Program Curriculum :

Core (Required) Courses:

SOC 609. SOCIAL STATISTICS. 3 Credit Hours.
Probability theory, descriptive statistics and tests of independence.
Components: LEC.
Grading: GRD.
Typically Offered: Offered by Announcement Only.

SOC 610. Advanced Research Methods. 3 Credit Hours.
Quantitative techniques for the measurement of theoretical constructs, the consequences of technique selection, and the relationships between method and underlying theory.
Components: LEC.
Grading: GRD.
Typically Offered: Offered by Announcement Only.

SOC670 The Criminal Justice System: Theory and Practice. 3 Credit Hours
Historical and philosophical assessment of the criminal justice system in the United States. Analysis and critique of current developments in crime control.

SOC 673. The Criminal Justice System. 3 Credit Hours.
This course is intended to introduce students to the criminal justice system.  It covers historical and current concepts of criminal justice, the interrelationships among the different components of the system, and the roles and functions of the system in American society.  The four major areas covered include philosophies of punishment, policing, courts, and corrections. Components: SEM.
Grading: GRD.
Typically Offered: Offered by Announcement Only.

SOC 677. Criminology and Public Policy. 3 Credit Hours.
This seminar will focus on various issues in crime and criminal justice policy and the role of criminological theory and research in addressing them.  The topics will include trends in crime rates, guns and violence, gangs, drugs and crime, policing, courts and sentencing, community corrections and offender re-entry, capital punishment, and environmental criminology.  Emphasis will be on understanding implications of theoretical criminology for criminal justice practice and on examining the role of scientific research and empirical evidence in addressing the issues in crime and justice.  The seminar will also cover various crime control strategies and crime prevention programs and discuss their effectiveness and challenges to their implementation.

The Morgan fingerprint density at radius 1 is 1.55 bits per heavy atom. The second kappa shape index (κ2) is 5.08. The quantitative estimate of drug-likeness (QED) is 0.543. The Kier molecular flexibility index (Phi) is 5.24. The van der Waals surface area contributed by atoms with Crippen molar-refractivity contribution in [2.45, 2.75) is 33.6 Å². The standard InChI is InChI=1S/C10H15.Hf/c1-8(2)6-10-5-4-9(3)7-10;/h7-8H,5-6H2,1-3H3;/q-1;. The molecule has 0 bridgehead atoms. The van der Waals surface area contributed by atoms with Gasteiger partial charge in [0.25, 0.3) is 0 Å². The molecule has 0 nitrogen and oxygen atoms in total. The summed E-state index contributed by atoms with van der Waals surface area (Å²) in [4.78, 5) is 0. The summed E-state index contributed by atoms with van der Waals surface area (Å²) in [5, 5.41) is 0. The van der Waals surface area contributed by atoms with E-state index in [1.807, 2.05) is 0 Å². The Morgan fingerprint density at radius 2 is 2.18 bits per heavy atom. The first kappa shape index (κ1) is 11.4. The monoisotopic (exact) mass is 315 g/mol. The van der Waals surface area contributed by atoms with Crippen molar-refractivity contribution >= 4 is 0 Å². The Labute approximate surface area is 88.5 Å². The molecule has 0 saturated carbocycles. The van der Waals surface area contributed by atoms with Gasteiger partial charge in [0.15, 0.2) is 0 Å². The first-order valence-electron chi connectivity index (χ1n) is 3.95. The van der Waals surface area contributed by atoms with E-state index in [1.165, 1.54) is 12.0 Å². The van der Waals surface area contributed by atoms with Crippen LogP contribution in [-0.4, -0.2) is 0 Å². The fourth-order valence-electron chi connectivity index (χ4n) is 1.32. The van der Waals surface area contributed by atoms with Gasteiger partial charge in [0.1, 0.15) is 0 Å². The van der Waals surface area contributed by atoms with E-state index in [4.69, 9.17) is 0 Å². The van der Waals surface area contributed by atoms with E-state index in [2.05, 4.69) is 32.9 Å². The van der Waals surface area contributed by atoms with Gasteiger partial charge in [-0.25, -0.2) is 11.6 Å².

Components:
SEM.
Grading:
GRD.
Typically Offered:
Offered by Announcement Only.

 

Elective Courses:

SOC 611. Advanced Sociological Statistical Analysis I. 3 Credit Hours.
Multiple linear regression and regression diagnostics using Stata, analysis of categorical dependent variables, count dependent variables, simultaneous equations, and panel data models. Some topics may not be covered and others may be added at the discretion of the instructor.
Components: LEC.
Grading: GRD.
Typically Offered: Fall.

SOC 613. Qualitative Research Methods. 3 Credit Hours.
In-depth introduction to qualitative, inductive methods, with emphases on grounded theory and action research. Focus on qualitative interviewing (including focus groups) and participant observation for the collection of data in naturalistic social settings, with simultaneous data analysis; qualitative methods in mixed-methods research introduced. Covers ties between methods and theory, additional basic methods used in qualitative research, and typical analytic approaches; touch on more esoteric methods; study current issues and debates relevant to this set of approaches to generating knowledge.
Components: SEM.
Grading: GRD.
Typically Offered: Offered by Announcement Only.

SOC 672. Research in Crime and Delinquency. 3 Credit Hours.
Measurement issues; effects of race, gender, age, and socio-economic status on criminality; extra-legal factors affecting criminal justice decision making.
Components: SEM.
Grading: GRD.
Typically Offered: Offered by Announcement Only.

SOC 674.  Seminar on Policing. 3 Credit Hours.
The overall objective of this course is to provide students with an understanding of the role of police in American society.  The course will focus on the sociological study of policing: the analysis and evaluation of research.  Students will gain a better understanding of the history of the police, their role in American society and in the American system of criminal justice.  In addition, drawing on current research studies, students will discuss and critique important issues and trends in modern policing.
Components: SEM.
Grading: GRD.
Typically Offered: Offered by Announcement Only.

SOC 675. Courts, Corrections and Punishment. 3 Credit Hours.
This course is designed to provide students with a broad overview of criminal court systems, sentencing, and corrections.  We will draw from sociological, criminological, and sociolegal perspectives to blend both theory and policy perspectives in order to examine these systems critically.  Particular attention will be given to racial, gender, and class disparities in criminal justice punishment.
Components: SEM.
Grading: GRD.
Typically Offered: Offered by Announcement Only.